Making those increasing connections

I am always looking for innovations connections. This last week I’ve been working around some different themes that grew in interest the more I investigated them, both in their importance and messages.

I’m undertaking a rather exciting approach to describing innovation, within a collaboration venture, that gets more exhilarating and inspiring as we explore, clarify and document. Regretfully I can’t share this here at present but I certainly will when it gets to that point of ‘release’.

Some of the different areas or themes I’ve been investigating have flowed from one set of enquiries that have taken me into another and then yet another. These simply get my innovation juices flowing and really are allowing me to make so many new connections. Here is just a few of these in this last week that have emerged from some of my researching that provide a host of thoughts:

Leaders & Laggards

In this group of investigations I started in trying to gain a better perspective of the discussion of leaders and laggards and what differentiates them. Timely to these investigations has been some recent studies by Capgemini Consulting and IESE Business School with a recent leadership study “Managing Innovation: An Insider’s Perspective” Continue reading

Striking the balance for exploitation across different innovation horizons

Nobody said innovation was easy and I was reminded of that recently. Innovation can certainly be, without doubt, fairly complicated in larger organizations. What must not be forgotten is that we must manage the innovation activities across all the three horizons of innovation and that adds even more complexity.

What is ensured from this complexity is that you can expect innovation does get very entangled in balancing out the resources that are available and needed, to handle all the conflicting, competing demands placed within the innovation system. For the innovation teams involved in the multiple tasks, getting this balance right and also trying to justify further support to keep all the activities progressing on time, is tough. We need to exploit and we need to explore and those often require different mind-sets or structures.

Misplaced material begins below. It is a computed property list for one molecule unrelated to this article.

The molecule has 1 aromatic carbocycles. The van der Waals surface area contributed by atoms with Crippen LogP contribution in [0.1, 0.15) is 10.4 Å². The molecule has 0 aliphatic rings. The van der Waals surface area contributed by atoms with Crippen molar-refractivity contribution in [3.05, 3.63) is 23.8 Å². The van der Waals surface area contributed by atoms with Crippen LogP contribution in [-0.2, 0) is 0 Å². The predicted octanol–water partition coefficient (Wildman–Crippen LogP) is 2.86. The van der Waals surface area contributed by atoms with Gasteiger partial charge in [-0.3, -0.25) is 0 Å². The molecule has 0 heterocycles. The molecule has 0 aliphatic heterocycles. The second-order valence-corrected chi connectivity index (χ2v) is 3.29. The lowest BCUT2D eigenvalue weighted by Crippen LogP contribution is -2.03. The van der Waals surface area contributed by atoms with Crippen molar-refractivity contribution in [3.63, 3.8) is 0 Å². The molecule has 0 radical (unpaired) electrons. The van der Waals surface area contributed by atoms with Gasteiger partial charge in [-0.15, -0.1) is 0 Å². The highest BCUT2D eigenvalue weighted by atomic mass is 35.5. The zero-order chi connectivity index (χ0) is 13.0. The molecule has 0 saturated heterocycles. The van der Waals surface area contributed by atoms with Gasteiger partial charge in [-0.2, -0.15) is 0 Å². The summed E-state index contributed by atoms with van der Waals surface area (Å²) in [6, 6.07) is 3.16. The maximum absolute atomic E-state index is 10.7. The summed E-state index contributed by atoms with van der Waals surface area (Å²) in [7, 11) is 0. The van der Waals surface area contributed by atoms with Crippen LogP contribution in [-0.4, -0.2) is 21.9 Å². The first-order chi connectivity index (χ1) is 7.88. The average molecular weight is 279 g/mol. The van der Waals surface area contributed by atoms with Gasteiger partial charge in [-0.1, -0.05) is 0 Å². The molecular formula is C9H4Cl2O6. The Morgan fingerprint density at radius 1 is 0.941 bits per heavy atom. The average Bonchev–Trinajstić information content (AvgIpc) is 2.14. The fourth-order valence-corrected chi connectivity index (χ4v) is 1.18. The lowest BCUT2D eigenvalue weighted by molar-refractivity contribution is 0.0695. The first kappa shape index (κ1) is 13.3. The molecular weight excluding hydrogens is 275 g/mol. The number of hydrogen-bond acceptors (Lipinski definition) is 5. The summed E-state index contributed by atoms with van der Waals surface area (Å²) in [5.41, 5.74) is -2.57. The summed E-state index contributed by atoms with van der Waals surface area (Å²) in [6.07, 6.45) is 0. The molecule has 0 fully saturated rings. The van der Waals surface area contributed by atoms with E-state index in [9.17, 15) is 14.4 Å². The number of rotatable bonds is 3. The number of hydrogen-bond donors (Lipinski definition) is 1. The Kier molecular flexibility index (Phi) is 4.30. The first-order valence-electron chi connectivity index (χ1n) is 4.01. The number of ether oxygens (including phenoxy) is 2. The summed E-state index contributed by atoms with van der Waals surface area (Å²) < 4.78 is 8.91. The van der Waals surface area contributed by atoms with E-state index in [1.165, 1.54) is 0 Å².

Each of the innovation horizons can demand different management’s attention for allocation, response and focus.  Horizon one represents the company’s core businesses today, horizon two includes the rising stars of the company that will, over time, become new core businesses, whereas horizon three consists of nascent business ideas and opportunities that could be future growth engines. This link takes you to a series of discussions on the three horizons http://tinyurl.com/d97bkhh for a deeper explanation.

Dual needs are often conflicting Continue reading

Clear trends are shaping the future of innovation

In the last week or so I took a step back to look at the emerging trends around innovation. It certainly seems to have a bright future but its management is growing in complexity. It now needs a deeper understanding than ever. Are we achieving that?

My viewpoint on observing different innovation dilemmas:

  • Innovation used to be about product, technology and R&D but it is far more now about value and anything that carries value. It is about creativity and entrepreneurship and it is even more tied to a clear vision today than ever, so it does become a vital part of the culture of the company. Innovation and its potential value generation have certainly broadened out in options and needs even more to be tightly integrated with the strategy- how different types of innovation are aligned is really critical. I think many organizations are failing badly on this alignment recognition.

Continue reading